Jussie Smollett denies staging attack during contentious cross-examination: Reports

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·Writer, Yahoo Entertainment
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  • Jussie Smollett
    Jussie Smollett
    American actor
Jussie Smollett maintains his innocence at his trial for allegedly lying to police about 2019 hate crime.
Jussie Smollett maintains his innocence at his trial for allegedly lying to police about 2019 hate crime. (Photo: Reuters)

Jussie Smollett's testimony concluded on Tuesday as the actor maintained his innocence during cross-examination, which got contentious at times. The former Empire star, 39, is accused of staging his own hate crime in 2019 and lying to police, something he declared under oath is false. 

According to multiple outlets, exchanges between Smollett and special prosecutor Dan Webb became combative during a portion of his two hour testimony. On Tuesday, Webb focused on private messages the actor sent on Instagram to Abimbola "Bola" Osundairo. Bola and his brother, "Ola," previously testified they were paid by Smollett to carry out the fake attack to get the attention of the actor's bosses.

Smollett and Bola exchanged messages on Jan. 28, the night before the alleged attack, when the actor was traveling back to Chicago. Prosecutors claim the actor was keeping Bola updated on his delayed flight as it would impact plans for the supposed hoax attack planned upon his return.

"Mr. Webb, with all due respect you don't understand Instagram," Smollett exclaimed, per CNN, as he said there was a difference between responding to an Instagram story versus sending an independent direct message.

Related video: Jussie Smollett takes the stand in trial for allegedly lying to police

"I don't understand Instagram," Webb replied, saying he wanted to focus on the private messages. "If you could answer your questions, and not volunteer answers, I would be grateful."

"I'm sure you would," Smollett fired back.

Webb read one of the messages aloud that included the N-word, which the prosecutor purportedly said multiple times.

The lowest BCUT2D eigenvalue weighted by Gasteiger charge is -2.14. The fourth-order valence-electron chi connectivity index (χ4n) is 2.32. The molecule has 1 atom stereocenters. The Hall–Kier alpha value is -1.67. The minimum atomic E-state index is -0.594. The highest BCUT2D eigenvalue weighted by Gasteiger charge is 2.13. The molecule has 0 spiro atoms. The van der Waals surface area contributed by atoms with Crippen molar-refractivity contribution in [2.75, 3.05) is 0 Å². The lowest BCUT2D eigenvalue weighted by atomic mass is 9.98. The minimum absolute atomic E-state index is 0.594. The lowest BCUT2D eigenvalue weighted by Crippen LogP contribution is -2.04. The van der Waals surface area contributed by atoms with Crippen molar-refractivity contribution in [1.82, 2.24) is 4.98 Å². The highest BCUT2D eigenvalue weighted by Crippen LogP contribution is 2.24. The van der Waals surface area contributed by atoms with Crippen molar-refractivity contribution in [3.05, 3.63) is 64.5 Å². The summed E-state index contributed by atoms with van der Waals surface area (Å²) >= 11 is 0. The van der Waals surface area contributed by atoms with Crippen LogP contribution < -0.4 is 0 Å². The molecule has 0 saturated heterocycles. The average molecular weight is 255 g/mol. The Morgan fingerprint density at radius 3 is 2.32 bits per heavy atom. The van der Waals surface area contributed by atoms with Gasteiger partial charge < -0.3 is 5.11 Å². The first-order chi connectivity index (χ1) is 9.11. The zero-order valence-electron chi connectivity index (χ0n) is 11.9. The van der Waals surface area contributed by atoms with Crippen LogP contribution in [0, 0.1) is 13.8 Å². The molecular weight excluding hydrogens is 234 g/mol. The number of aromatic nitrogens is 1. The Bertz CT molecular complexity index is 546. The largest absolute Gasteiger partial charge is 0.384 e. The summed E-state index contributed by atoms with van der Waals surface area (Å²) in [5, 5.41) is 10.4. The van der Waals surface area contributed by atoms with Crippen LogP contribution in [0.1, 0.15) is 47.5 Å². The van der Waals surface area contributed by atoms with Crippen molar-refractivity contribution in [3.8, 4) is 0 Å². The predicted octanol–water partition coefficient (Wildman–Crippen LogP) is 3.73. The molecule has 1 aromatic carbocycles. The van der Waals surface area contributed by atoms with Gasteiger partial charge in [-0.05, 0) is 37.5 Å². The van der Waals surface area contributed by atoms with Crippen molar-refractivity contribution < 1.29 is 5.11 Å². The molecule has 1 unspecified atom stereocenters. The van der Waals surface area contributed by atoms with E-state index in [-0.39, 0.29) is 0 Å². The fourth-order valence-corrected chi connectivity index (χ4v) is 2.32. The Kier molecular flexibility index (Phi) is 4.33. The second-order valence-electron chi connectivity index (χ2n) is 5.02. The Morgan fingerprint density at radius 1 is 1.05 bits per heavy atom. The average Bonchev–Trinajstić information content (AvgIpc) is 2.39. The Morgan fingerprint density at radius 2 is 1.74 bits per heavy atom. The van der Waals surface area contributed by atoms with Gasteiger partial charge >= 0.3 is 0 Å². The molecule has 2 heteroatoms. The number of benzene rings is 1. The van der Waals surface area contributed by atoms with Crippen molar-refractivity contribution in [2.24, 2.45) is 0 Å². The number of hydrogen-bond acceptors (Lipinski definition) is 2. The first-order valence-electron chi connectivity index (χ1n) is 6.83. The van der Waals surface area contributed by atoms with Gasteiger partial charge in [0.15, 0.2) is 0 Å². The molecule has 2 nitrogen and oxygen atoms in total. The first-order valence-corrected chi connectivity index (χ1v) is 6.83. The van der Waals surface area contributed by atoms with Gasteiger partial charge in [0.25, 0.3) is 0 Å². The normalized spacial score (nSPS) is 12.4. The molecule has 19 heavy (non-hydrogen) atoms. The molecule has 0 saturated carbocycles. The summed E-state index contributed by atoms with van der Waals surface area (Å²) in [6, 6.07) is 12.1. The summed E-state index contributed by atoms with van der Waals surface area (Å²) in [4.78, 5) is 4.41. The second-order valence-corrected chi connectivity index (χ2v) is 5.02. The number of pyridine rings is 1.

"Can you just say 'the N-word' or spell the word?" Smollett objected. "Out of respect for every African American here."

Webb apologized and let Smollett read the messages to the jury. According to the New York Post, the actor was combative again as he did not like Webb's line of questioning. 

"There's also no messages about an attack, yet I'm on trial for an attack [I] didn't do," Smollett said at one point. He also denied doing a "dry run" with the Osundairo brothers two days before the alleged attack.

Jurors saw footage of Smollett riding around his neighborhood with the Osundairo brothers two days before the supposed hate crime occurred. According to CNN, Webb pointed out that they passed the staircase three times where the alleged attack unfolded, to which Smollett responded, "It was around my apartment." Smollett denied directing the brothers during the ride along where he wanted the "attack" to take place.

According to Fox News, which also described the cross-examination as contentious, Smollett's attorney claimed the Osundairo brothers tried to extort the actor for $1 million in exchange for telling the police that they did not stage the attack. Smollett said during a redirect from the prosecution that the brothers did not reach out to him directly, but did so through their representatives.

The actor, who is Black and gay, testified in his own defense for five hours on Monday and another two on Tuesday. He talked about his relationship with the Osundairo brothers as the defense suggested that homophobia was a motive for the attack. Smollett testified he had a sexual relationship with Bola, who denied those claims on the stand last week.

Smollett pleaded not guilty to six counts of disorderly conduct for filing false police reports. If convicted, he faces a possible sentence of three years in prison. Given the actor has no prior criminal history, it's likely he'll get put on probation and be required to perform community service if found guilty. Closing arguments will begin on Wednesday.